USD - The USD begins the day stronger against nearly all of its major counterparts other than the JPY as investors' appetite for risk wanes. Stocks and commodities dropped early with concerns that the ongoing European debt crisis will weigh on global growth, but encouraging US data has offset the negative sentiment. While a gauge of New York area manufacturing registered sharply lower than expected 6.56 versus 20.21 in the previous month, US retail sales outpaced even the most optimistic of forecasts at +0.8%. The reading is lower than last month's +1%, in light of recent weak labor market data, better?than?expected growth helps reaffirm that the US will continue to outperform many of its peers. Treasury International Capital data released this morning showed that demand for long?term USD denominated safe?haven assets eased last month, totaling just $10.1B after soaring to $102.4B in the previous reading. However, should the Eurozone situation deteriorate, demand for USD?denominated assets will likely push higher, providing support for the dollar as investors are attracted to its relative safety. The economic calendar is light for the week ahead with industrial production and housing starts both due out tomorrow. The week closes with jobless claims, existing home sales, Philly fed and leading indicators all on Thursday.
EUR - The euro slid vs. the dollar on mounting concerns over Spain. The single currency hit 2?month lows overnight, falling to $1.2993 before limbing back above $1.30 on improved European export data. Spanish government bond yields climbed with the 10?year rising above 6% for the first time since December while the cost of insuring Spanish debt hit record highs. The Spanish government also announced it may impose budget curbs on regional authorities in return for extending credit lines in an effort to rein in its budget deficit. Although the government has stated that it is committed to major budget cuts, concern is growing that the recession will make it impossible to meet deficit targets and Spain will be next to require a bailout like that of Greece, Ireland and Portugal. The euro received some support from news that European exports rose strongly in February with a EUR 2.8 billion trade surplus, reversing the previous month's decline of French and German exports. Highlighting the downbeat economic outlook, last week also saw Investor Confidence falling a lower than expected at ? 14.7 and Industrial Production slipping ?1.8% y/y.
GBP - Despite starting the week slightly lower against the dollar, the pound rose to its strongest level in 18 months against the EUR as investors sought the perceived safety of U.K. assets. Home prices in the U.K. increased to a record level last month - rising 2.9% while in London they rose 2.1%. This has investors believing the BoE will not add to their asset purchase target of 325B GBP. This week brings CPI on Tuesday and the BoE minutes on Wednesday. It would be surprising to see the GBP break the 1.6000 level before next week's GDP release on the 25th.
JPY - JPY is stronger, up from Friday's close, as FX markets continue to show signs of risk aversion. However, safe haven gains in yen are being dampened by dovish rhetoric from the BoJ ahead of the April 27th policy meeting. Governor Shirakawa has stated that the BoJ is maintaining its effort to battle deflation; while market expectations are that the central bank will pursue further easing, in the form of asset purchases, in order to generate inflation close to the recently announced 1.0% target.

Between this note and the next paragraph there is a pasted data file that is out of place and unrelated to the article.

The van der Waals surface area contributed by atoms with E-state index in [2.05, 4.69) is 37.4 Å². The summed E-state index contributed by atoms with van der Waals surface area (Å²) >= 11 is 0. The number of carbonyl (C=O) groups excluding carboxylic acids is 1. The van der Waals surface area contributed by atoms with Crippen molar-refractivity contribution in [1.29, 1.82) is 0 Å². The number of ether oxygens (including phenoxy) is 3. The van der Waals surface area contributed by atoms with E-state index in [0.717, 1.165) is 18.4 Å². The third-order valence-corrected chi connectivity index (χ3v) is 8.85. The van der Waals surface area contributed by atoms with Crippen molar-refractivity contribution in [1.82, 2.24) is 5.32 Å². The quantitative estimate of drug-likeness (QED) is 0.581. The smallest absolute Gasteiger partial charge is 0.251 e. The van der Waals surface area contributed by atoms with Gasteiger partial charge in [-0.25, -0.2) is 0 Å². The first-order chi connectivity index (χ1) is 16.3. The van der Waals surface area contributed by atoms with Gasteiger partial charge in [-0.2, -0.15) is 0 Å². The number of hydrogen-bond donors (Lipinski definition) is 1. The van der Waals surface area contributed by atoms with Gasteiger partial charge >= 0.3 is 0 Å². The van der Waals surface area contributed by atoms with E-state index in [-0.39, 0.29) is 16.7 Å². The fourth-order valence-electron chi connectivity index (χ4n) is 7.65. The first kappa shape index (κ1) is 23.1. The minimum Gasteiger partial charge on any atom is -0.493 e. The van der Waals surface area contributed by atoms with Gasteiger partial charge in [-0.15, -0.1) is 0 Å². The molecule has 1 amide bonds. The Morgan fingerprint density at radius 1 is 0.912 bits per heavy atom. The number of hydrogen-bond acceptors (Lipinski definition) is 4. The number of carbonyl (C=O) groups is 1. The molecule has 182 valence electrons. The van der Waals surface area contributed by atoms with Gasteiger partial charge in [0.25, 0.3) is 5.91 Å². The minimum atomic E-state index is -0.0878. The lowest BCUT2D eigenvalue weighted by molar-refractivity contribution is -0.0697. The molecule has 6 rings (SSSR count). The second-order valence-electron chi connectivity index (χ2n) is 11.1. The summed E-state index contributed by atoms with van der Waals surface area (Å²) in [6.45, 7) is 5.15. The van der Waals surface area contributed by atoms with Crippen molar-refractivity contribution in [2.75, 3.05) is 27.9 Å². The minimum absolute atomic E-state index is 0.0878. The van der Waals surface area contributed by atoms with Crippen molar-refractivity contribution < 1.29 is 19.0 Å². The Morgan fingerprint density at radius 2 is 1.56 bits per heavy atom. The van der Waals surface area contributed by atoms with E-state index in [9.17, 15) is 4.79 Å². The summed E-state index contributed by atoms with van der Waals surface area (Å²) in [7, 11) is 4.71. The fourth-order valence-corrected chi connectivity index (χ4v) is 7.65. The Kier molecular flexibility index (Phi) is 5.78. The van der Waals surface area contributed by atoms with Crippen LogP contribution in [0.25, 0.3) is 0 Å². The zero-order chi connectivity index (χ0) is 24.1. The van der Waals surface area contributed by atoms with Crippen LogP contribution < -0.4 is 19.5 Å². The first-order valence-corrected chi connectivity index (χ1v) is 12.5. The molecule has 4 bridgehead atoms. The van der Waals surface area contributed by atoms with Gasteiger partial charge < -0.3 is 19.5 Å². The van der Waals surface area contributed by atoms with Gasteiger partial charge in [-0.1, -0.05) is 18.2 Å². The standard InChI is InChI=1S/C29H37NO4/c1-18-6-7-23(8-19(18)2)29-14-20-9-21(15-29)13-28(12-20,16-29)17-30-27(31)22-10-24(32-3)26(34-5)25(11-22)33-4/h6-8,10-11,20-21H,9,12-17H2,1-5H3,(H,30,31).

Commodity Currencies - The loonie is flat leading into today's trading session, and continues to trade comfortably within its 10?week range. The most important near?term driver is the BoC meeting tomorrow. Data continues to be uneven, but is generally supportive of economic that is growth. As such, the BoC is expected to show a more hawkish stance, which could be positive for CAD. The AUD fell from 10?day highs reached last Friday as a deceleration in the growth of the Chinese economy spooked investors. The AUD also remains weighed down by renewed concerns for Spain as well as a decrease in US consumer sentiment. In a risk?off environment, the Aussie dollar has fared better than others as investors predict it is ossible Chinese GDP figures may prompt easing of China's monetary policy. If this is indeed the case the Aussie may gain from a greater level of liquidity available to purchase Australian exports. The NZD fought hard against risk averse markets last Friday, rising to one month highs of 0.8310. e?emerging fears for the health of the Spanish economy, as well as the softer than expected US data, deflated the NZD which was trading lower at .8230. Looking heavy still this morning it opened unchanged ahead of a week likely to be driven by investor sentiment.
MXN - The Mexican peso continued to weaken after China reported its slowest first?quarter growth in three years last week. So far this month, the peso has lost about 2.8% ? underperforming most of the LatAm currencies. Positive US data will likely be the driver of any pick?up in the peso this week as the MXN lacks solid fundamentals for posting gains.
RMB - The People's Bank of China (PBOC) announced that they will widen the trading band on CNY to 1% from 0.5%, allowing for more volatility and taking another step closer towards the internationalization of the RMB. The move was widely anticipated, however, it may indicate that China perceives that the RMB is trading closer to fair value after appreciating 20.3% since 2007. After the move, the CNY fixing came in 81 pips higher at 6.2960, while the offshore CNH rates rose to 6.3150. Going forward, both CNY and CNH should see increased volatility prompting increased hedging needs from clients. Look for the RMB to appreciate between 2?3% in 2012.